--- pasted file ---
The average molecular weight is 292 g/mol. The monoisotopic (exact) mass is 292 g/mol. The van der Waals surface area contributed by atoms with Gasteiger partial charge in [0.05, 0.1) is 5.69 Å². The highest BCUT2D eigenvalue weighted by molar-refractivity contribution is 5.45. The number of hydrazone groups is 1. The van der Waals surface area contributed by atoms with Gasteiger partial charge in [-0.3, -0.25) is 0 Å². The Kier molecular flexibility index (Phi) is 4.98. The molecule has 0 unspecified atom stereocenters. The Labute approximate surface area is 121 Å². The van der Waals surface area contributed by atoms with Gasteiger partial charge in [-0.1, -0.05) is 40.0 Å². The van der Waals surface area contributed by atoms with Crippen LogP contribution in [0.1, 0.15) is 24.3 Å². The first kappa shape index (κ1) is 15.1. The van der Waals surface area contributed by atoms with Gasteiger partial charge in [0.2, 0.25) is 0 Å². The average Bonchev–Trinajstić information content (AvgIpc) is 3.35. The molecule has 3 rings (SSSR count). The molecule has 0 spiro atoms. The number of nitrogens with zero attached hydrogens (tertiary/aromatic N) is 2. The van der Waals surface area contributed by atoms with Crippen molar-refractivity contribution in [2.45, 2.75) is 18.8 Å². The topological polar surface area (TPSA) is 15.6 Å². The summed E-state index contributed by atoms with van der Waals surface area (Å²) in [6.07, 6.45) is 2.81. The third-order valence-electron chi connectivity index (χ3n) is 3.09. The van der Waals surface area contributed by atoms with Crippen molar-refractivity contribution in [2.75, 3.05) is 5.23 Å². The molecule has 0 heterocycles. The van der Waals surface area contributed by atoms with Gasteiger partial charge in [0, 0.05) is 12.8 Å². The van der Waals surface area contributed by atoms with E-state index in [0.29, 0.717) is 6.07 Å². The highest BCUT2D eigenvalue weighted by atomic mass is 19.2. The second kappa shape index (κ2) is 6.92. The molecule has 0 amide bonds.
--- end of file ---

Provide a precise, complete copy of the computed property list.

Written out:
The average molecular weight is 292 g/mol. The monoisotopic (exact) mass is 292 g/mol. The van der Waals surface area contributed by atoms with Gasteiger partial charge in [0.05, 0.1) is 5.69 Å². The highest BCUT2D eigenvalue weighted by molar-refractivity contribution is 5.45. The number of hydrazone groups is 1. The van der Waals surface area contributed by atoms with Gasteiger partial charge in [-0.3, -0.25) is 0 Å². The Kier molecular flexibility index (Phi) is 4.98. The molecule has 0 unspecified atom stereocenters. The Labute approximate surface area is 121 Å². The van der Waals surface area contributed by atoms with Gasteiger partial charge in [-0.1, -0.05) is 40.0 Å². The van der Waals surface area contributed by atoms with Crippen LogP contribution in [0.1, 0.15) is 24.3 Å². The first kappa shape index (κ1) is 15.1. The van der Waals surface area contributed by atoms with Gasteiger partial charge in [0.2, 0.25) is 0 Å². The average Bonchev–Trinajstić information content (AvgIpc) is 3.35. The molecule has 3 rings (SSSR count). The molecule has 0 spiro atoms. The number of nitrogens with zero attached hydrogens (tertiary/aromatic N) is 2. The van der Waals surface area contributed by atoms with Crippen molar-refractivity contribution in [2.45, 2.75) is 18.8 Å². The topological polar surface area (TPSA) is 15.6 Å². The summed E-state index contributed by atoms with van der Waals surface area (Å²) in [6.07, 6.45) is 2.81. The third-order valence-electron chi connectivity index (χ3n) is 3.09. The van der Waals surface area contributed by atoms with Crippen molar-refractivity contribution in [2.75, 3.05) is 5.23 Å². The molecule has 0 heterocycles. The van der Waals surface area contributed by atoms with Gasteiger partial charge in [0, 0.05) is 12.8 Å². The van der Waals surface area contributed by atoms with E-state index in [0.29, 0.717) is 6.07 Å². The highest BCUT2D eigenvalue weighted by atomic mass is 19.2. The second kappa shape index (κ2) is 6.92. The molecule has 0 amide bonds.